The Court denied cert of these petitions last week. It shouldn’t be surprising, given that South Dakota et al.’s complaint was that the DOI took land into trust for a tribe within its own reservation. Mountain out of a molehill….
8. Hogan v. Kaltag Tribal Council (09-960).
This case involved the application of ICWA in Alaska, where Indian tribes there remain in a special state of limbo. Alaska strenuously sought review of the lower court decision. After a CVSG last Term, the OSG recommended a denial of the petition, and the Court complied.
9. Thunderhorse v. Pierce (09-1353).
This is a religious freedom case brought by an American Indian prisoner, and after SCOTUSblog championed it (so to speak) as a petition to watch, the Court issued a CVSG. The government recommended denial, despite arguing that the lower court likely got the case wrong (see our commentary here), and so it was.
10. API v. Sac and Fox Tribe (10-613).
Challenge to tribal court jurisdiction under Montana, with the nonmember entity being part of a break-in at a tribal government building, and alleged taking government and casino-related documents.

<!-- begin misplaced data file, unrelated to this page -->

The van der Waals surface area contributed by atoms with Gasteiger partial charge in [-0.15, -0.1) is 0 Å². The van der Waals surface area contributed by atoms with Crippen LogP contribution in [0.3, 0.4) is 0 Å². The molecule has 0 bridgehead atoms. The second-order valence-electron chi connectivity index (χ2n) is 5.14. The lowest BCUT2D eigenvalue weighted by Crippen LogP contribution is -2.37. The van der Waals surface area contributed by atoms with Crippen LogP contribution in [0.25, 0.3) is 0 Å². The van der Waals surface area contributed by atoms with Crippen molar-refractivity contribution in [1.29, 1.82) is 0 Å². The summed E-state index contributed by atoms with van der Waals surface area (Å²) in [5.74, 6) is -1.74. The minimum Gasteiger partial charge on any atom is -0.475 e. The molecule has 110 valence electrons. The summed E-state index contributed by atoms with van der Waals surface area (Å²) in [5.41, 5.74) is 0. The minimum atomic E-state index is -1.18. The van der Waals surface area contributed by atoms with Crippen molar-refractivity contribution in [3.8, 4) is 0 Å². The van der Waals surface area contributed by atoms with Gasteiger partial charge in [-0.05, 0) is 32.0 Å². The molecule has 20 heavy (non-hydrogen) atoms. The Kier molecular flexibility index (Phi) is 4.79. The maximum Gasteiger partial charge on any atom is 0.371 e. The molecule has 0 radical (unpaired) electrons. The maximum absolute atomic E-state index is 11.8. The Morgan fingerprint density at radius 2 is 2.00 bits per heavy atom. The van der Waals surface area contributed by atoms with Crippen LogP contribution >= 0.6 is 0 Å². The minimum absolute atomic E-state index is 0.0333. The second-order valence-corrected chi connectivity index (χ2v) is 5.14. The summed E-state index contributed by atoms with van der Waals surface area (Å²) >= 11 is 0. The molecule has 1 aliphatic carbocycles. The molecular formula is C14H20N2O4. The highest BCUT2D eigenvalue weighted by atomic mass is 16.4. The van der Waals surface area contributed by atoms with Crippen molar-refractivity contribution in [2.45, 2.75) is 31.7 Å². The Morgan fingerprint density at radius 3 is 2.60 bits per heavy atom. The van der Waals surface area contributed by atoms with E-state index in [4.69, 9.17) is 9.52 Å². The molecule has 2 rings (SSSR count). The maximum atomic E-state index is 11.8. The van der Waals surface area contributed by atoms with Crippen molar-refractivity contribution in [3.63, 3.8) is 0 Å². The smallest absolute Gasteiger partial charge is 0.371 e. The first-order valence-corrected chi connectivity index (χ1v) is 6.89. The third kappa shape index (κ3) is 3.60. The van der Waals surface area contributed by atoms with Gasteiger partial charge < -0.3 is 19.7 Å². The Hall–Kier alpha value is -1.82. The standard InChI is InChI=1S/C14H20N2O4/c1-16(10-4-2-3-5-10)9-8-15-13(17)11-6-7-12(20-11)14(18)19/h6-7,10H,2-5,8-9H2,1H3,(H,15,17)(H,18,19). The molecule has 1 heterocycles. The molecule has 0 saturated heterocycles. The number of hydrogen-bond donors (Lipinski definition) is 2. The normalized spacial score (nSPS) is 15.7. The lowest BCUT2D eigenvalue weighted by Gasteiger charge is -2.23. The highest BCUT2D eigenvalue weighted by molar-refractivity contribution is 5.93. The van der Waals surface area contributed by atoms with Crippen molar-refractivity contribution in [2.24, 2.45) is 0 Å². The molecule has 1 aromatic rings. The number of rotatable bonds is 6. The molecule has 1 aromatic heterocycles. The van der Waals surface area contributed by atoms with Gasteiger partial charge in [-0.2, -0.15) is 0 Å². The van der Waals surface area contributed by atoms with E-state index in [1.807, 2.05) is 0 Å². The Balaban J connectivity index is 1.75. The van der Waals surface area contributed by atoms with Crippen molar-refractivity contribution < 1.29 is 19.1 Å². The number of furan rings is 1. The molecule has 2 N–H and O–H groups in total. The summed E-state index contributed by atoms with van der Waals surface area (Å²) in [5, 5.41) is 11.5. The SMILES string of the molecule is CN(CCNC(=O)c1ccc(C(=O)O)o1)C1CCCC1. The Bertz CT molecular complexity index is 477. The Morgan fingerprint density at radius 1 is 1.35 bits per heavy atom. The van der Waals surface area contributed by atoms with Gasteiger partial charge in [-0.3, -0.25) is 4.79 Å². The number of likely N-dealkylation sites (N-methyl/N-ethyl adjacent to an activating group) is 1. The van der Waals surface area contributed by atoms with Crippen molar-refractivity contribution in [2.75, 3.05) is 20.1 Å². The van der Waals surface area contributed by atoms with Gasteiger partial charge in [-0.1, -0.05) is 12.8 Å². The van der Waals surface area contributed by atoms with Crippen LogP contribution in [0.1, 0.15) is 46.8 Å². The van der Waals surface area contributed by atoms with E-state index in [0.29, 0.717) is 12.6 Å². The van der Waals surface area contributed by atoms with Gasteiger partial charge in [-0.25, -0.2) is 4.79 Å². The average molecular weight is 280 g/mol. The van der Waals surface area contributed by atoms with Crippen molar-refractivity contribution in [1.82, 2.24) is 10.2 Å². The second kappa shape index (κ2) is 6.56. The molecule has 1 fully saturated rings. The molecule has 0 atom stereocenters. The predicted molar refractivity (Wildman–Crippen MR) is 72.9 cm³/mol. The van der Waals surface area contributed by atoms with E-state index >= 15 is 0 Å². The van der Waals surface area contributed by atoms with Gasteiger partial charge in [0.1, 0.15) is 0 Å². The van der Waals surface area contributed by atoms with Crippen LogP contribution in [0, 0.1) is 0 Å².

11. Gould v. Cayuga Indian Nation (10-206).
Indian tax case. Need we say more? Somewhat of a surprise, given that a state interest brought the petition.
12. Schagticoke Tribal Nation v. Salazar (09-1433).
While it was never in doubt that the Court would deny this petition, this case truly exemplifies the problems with modern American Indian affairs. The Nation had an outstanding petition for federal recognition that had been approved by the Department of Interior until powerful political leaders used undue and corrupt influence upon the Interior Secretary (Gale Norton, no paragon of ethics) to force the reversal of the decision.
Pending Petitions We’ll Watch for in the “Long Conference”
13. Navajo Nation at al. v. EEOC (10-981).
Another cert petition in the long-running EEOC challenge to the Navajo tribal employment preference laws. The has previously denied cert in earlier incarnations of the suit, but the Ninth Circuit now has held that the challenge to the Navajo law can proceed in federal court without the Navajo Nation’s participation.
Twin petitions challenging the Second Circuit’s decision to strike down all of the Oneida land claims, very notable for the United States’ decision to file a petition.
15. BMG v. Chukchansi Gold Casino (No. 10-1389)
Another sovereign immunity case, possibly worth watching because of the prominence of the petitioner, but probably going nowhere.
16. Reed v. Gutierrez (No. 10-1390)
Yet another immunity case. Definitely going nowhere.